Michael Kupperman, All the Answers (Gallery 13, 2018). $25, hc.
For those who are familiar with Kupperman’s previous work, All the Answers will be a very different thing in terms of both style and substance. Compared to the belly laughs (and spit-takes) of his Tales Designed to Thrizzle, this is a fairly sombre and deeply earnest book. And where visually Thrizzle is often dense and layered, in All the Answers Kupperman deploys a more minimalist style, one that opens up extensive fields of negative space.
That space—the blacks and whites that remain unmarked and unreadable—is appropriate in a work that struggles to get its questions answered. Unlike his father, Joel—former child prodigy and star of radio and TV—and despite the book’s title, Kupperman does not have all the answers, despite having access to the man himself. Part of the reason for this is his father’s deep repression of his decade as the star contestant on Quiz Kids. So deep has he locked away this part of his life that, even when he is finally prepared to talk with his son about it, he finds he cannot remember much of the experience. Compounding the challenges for both father and son is the fact that Joel Kupperman has developed a rapidly accelerating dementia, making the answers the son is hoping to find both harder to get at and vanishing even as he seeks after them.
The child in search of the secrets of their parent has become something of a subgenre in graphic memoir: Alison Bechdel’s journey after the secrets of her father’s life and death in Fun Home; Bill Griffith’s discovery of his mother’s long affair with a famous cartoonist in Invisible Ink; and Nicole Georges’ discovery that the father she had been told was dead was very much alive in Calling Dr. Laura to name three excellent examples. At its outset, All the Answers seems like it is going to be in that mold, as Kupperman early on uncovers the hidden scrapbooks Joel’s obsessive stage-mother had maintained throughout his career as a child celebrity. But these scrapbooks prove as unforthcoming as his father: clippings of other peoples’ reports on the wunderkind, without even an annotation to suggest what mother or son thought about it all.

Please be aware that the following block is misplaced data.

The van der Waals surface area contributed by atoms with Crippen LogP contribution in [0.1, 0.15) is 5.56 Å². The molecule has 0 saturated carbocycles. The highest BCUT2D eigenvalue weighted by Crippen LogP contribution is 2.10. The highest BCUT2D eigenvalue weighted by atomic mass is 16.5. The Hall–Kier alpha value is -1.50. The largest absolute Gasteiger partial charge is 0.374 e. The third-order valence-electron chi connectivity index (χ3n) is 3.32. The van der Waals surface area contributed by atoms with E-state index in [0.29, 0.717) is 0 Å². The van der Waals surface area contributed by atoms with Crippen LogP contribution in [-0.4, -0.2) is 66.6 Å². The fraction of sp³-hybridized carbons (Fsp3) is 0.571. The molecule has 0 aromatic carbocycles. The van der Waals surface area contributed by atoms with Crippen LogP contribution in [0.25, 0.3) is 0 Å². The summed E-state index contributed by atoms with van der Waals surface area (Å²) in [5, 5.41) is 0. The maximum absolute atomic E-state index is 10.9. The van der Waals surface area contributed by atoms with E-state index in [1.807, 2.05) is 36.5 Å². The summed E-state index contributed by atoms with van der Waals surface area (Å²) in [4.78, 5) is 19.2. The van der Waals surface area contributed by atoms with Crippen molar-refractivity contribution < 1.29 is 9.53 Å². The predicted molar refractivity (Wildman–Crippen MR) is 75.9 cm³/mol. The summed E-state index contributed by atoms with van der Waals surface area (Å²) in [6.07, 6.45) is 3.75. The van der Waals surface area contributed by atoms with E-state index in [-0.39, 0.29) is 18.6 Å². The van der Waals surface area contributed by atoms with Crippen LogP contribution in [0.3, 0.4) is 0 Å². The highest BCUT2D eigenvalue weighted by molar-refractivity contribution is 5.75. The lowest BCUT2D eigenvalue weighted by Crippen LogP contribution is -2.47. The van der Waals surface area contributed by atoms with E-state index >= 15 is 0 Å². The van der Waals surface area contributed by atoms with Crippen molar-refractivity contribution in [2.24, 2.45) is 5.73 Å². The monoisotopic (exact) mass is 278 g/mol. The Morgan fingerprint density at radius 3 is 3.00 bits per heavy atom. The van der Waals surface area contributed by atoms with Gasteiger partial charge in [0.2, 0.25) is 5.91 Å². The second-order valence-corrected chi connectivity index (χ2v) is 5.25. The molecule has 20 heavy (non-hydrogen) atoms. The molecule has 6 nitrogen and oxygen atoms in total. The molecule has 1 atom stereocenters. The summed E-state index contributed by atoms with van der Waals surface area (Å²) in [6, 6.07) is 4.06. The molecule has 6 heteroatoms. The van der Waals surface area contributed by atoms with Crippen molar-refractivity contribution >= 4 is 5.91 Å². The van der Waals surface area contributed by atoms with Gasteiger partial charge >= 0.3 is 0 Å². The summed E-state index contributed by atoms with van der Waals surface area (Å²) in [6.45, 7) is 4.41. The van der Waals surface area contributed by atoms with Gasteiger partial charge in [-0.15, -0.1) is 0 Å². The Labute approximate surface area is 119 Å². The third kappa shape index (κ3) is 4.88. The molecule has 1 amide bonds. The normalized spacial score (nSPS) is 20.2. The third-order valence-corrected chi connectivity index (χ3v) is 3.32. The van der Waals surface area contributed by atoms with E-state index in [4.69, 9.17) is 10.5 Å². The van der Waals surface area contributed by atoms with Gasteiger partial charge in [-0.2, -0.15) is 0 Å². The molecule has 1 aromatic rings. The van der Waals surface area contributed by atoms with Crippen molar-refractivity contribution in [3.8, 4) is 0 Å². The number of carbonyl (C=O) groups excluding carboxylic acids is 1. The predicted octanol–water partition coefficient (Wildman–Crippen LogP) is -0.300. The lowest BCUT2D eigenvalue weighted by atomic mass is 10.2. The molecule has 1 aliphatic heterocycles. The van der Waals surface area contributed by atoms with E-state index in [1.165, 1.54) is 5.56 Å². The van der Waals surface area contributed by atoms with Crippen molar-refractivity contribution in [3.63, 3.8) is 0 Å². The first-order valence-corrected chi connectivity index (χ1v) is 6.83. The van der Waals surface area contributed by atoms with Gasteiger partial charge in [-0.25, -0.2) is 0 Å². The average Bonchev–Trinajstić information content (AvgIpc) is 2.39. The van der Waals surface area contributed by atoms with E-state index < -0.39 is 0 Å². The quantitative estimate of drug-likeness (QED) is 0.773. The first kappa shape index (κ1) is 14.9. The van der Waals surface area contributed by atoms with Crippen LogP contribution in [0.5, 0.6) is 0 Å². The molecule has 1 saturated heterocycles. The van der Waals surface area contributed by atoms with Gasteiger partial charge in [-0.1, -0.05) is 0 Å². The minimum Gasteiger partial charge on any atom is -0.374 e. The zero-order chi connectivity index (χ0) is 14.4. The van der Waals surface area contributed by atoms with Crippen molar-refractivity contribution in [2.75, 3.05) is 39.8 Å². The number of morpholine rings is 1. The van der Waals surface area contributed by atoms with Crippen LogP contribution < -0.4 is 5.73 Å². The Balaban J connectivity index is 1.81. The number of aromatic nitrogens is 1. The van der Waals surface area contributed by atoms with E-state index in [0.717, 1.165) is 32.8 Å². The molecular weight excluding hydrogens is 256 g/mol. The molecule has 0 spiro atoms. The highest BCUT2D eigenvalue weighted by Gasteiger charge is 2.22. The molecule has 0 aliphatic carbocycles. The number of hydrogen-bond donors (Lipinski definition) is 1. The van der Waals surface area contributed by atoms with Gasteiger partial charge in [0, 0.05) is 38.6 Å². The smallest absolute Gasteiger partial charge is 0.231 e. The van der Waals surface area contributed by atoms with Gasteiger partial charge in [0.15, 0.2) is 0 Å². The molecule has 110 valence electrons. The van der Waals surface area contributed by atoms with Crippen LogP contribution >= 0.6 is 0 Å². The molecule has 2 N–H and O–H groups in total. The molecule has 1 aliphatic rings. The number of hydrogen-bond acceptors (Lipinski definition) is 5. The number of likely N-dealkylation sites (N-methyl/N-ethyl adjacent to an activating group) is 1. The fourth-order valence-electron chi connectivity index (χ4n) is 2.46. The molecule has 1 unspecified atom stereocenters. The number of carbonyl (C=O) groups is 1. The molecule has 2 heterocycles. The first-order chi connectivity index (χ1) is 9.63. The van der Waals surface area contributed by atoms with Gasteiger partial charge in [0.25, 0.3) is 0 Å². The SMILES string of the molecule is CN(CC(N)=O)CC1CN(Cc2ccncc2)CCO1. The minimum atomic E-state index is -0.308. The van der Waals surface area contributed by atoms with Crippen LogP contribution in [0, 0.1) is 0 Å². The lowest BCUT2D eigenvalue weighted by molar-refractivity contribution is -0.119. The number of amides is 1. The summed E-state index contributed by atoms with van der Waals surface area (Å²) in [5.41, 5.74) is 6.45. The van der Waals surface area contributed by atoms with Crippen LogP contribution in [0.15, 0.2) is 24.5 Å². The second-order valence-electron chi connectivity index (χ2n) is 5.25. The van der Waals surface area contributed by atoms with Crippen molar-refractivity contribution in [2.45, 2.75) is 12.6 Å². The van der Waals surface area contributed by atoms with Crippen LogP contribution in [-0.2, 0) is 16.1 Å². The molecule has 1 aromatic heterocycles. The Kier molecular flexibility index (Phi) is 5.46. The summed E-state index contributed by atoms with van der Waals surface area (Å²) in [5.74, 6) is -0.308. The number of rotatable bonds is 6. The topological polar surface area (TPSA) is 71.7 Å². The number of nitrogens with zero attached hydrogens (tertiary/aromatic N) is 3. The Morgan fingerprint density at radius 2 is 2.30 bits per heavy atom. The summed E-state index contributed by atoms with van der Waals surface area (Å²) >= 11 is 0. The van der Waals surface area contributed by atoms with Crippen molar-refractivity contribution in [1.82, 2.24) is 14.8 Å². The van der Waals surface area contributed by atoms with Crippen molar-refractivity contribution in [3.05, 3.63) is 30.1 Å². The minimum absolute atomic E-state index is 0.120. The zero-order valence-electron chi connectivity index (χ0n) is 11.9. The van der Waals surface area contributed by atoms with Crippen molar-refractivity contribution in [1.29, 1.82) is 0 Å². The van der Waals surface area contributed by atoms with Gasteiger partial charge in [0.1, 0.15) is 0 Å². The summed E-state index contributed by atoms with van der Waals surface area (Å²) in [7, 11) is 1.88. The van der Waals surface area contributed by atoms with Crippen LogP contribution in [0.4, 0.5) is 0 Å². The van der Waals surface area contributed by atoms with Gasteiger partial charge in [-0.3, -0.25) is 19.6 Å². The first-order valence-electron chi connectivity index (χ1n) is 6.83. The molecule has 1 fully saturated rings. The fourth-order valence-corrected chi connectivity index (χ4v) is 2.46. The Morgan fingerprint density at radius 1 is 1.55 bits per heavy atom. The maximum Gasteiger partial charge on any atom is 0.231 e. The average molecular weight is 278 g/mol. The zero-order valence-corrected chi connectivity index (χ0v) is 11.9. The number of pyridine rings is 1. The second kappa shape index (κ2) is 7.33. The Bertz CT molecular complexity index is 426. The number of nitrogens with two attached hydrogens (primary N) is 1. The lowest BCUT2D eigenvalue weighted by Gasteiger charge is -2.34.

For me, this book works because it fails. As a portrait of a son trying to get to know his deeply private and emotionally unavailable father when—due to new illness and longstanding trauma—it is already too late, this book is powerful and at times devastating. The final section of the book where Kupperman explores both his father’s trauma and his own loss is especially moving.
This is not to say that there is no information about Quiz Kids. In fact there is tons of it, as Kupperman tries to compensate through research for what he no longer can access through his father. Perhaps because I already knew a fair amount about the show from my own obsessions with radio and early television history, this aspect of the book was not as engaging for me personally, but it is good stuff and will be of interest to many readers.
But it is the juxtaposition between the life the father lived as he was coming of age (performing math tricks on new mass mediums and serving as an unwitting representative of Jewishness at a time when America was trying desperately to disown its own deep antisemitism and when Jews were struggling after the privileges of “whiteness” that had previously been denied them by the majority culture) and the life the father lived after (struggling after ethical and philosophical questions that by their definition eluded pat answers) that is especially moving. Almost as moving, in fact, as the quest of the son in search of all the answers that were already gone before he knew how to frame the questions.
Jared Gardner is the editor of Inks and a professor at Ohio State University, where he teaches comics, American lit, and film. His books can be found at https://www.amazon.com/Jared-Gardner/e/B001KHO9K4/